Rob dropped by the house today to talk about doing a project together and while he was here I roped him into letting me take his photo in my makeshift studio. I’ve got a lot to learn about lighting people with glasses, but a lot more to learn about lighting people with luscious beards.
I’ve always been intrigued by the Proust Questionnaire, but frankly it’s a bit boring and isn’t quite my style. There’s plenty of places to hear about feelings. I want to know about the things that really matter to people today. So I devised my own set of questions for Rob. Let’s get to it!
Which person, alive or dead, would you serve at your fantasy dinner party?
Joan of Arc. Everybody loves a barbecue.
Africa by Toto, or Tusk by Fleetwood Mac?
Do you suspect anyone in your circle of friends has either an ASIO file or has their phones tapped?
I’d be shocked and disappointed if this wasn’t the case.
Which is the best musical act with a religious title as part of the act’s name?
Did humans domesticate dogs or did dogs domesticate humans?
A bit of both. The interaction between dog and human is one of the most beautiful symbiotic evolutionary relationships in the history of this planet.
When you play Monopoly, do you put the money from fines on the board for people to collect if they land on “Free Parking” like some kind of animal?
Monopoly is, by any measure, a terrible game. It is inelegant, ill-constructed, and eradicates joy and delight. It is both structurally perverse and emotionally unsatisfying. And putting fine money into Free Parking further distorts a thing that is already warped.
Why do people keep books that they have already read, but not cans of drink that they have already drunk?
You can re-read a book, but you can’t re-drink a beverage. Also, I do know people who keep the bottles of rare or special beers and wines as mementos, and I’d say that this is also a reason that people keep books. We hang onto the memory of experience, not just the printed words. A book is as much about how it makes you feel as what is between the pages.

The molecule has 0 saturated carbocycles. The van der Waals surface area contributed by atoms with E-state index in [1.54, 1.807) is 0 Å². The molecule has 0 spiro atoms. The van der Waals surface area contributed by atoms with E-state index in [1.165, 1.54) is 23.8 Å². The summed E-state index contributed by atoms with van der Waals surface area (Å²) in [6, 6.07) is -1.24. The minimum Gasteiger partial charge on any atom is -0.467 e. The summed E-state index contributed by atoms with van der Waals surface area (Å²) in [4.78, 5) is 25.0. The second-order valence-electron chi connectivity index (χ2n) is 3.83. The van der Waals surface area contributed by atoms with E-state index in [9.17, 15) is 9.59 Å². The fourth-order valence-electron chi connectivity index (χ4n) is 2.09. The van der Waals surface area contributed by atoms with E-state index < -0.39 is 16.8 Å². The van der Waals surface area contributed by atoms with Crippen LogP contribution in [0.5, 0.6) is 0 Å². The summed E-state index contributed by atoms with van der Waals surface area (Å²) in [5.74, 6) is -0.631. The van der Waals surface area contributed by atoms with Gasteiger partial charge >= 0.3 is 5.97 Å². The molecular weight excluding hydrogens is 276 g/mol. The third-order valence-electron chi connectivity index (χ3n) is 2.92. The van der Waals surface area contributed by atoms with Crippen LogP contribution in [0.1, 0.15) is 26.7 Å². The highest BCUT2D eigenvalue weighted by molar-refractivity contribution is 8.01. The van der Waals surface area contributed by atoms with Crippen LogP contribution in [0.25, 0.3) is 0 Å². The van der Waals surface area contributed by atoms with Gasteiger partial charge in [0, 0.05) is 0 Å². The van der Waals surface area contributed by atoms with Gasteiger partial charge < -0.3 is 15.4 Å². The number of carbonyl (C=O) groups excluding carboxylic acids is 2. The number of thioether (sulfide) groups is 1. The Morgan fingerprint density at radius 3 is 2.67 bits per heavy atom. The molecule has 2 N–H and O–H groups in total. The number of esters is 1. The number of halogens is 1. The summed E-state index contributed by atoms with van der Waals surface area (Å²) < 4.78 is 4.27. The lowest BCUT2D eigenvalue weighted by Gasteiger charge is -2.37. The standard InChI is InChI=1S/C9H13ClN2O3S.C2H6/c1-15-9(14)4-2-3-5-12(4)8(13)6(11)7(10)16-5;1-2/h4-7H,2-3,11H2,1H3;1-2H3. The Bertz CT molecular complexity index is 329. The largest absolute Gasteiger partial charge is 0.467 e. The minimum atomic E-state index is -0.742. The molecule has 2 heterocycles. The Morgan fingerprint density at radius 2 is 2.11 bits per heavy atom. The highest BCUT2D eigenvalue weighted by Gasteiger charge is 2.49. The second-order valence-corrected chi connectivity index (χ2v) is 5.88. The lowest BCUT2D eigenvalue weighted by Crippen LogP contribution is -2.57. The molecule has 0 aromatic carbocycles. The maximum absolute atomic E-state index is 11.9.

Why didn’t Jai alai ever catch on?
It’s esoteric, difficult to present on radio or television, and the people who have been great at the game were neither white nor native English speakers, so they were easily dismissed by Anglo culture.
You can eradicate one animal from the face of the earth, no questions asked. Which bird is it?
I’m terrible with birds. I can barely, or perhaps rarely, tell one from the other. From the melodic to the atonal and screeching, none of them produce song that I find musically interesting. Birds are the basic bitches of sound. So whichever one wakes me up of a morning.
Which question would you like never to be asked again?
I hope to never tire of questions, both asking and being asked.
Why do AI assistants like Siri always have female-sounding voices by default?
Because we are conditioned to see women as subservient.
Magicians: incredible wizards or used-car salesmen with too many rabbit slaves?
I never met a magician I didn’t find tedious.
When you go through the Star Trek matter transporter does it murder you and just 3D print a new copy at the other end?
This explanation makes the most sense given our current understandings of science.
Rob doesn’t have a book to promote, a podcast to subscribe to, or social media he wants people to follow. He is however, a lovely chap and if you ever meet him you should buy him a beer and tell him how awful Sloop John B really is.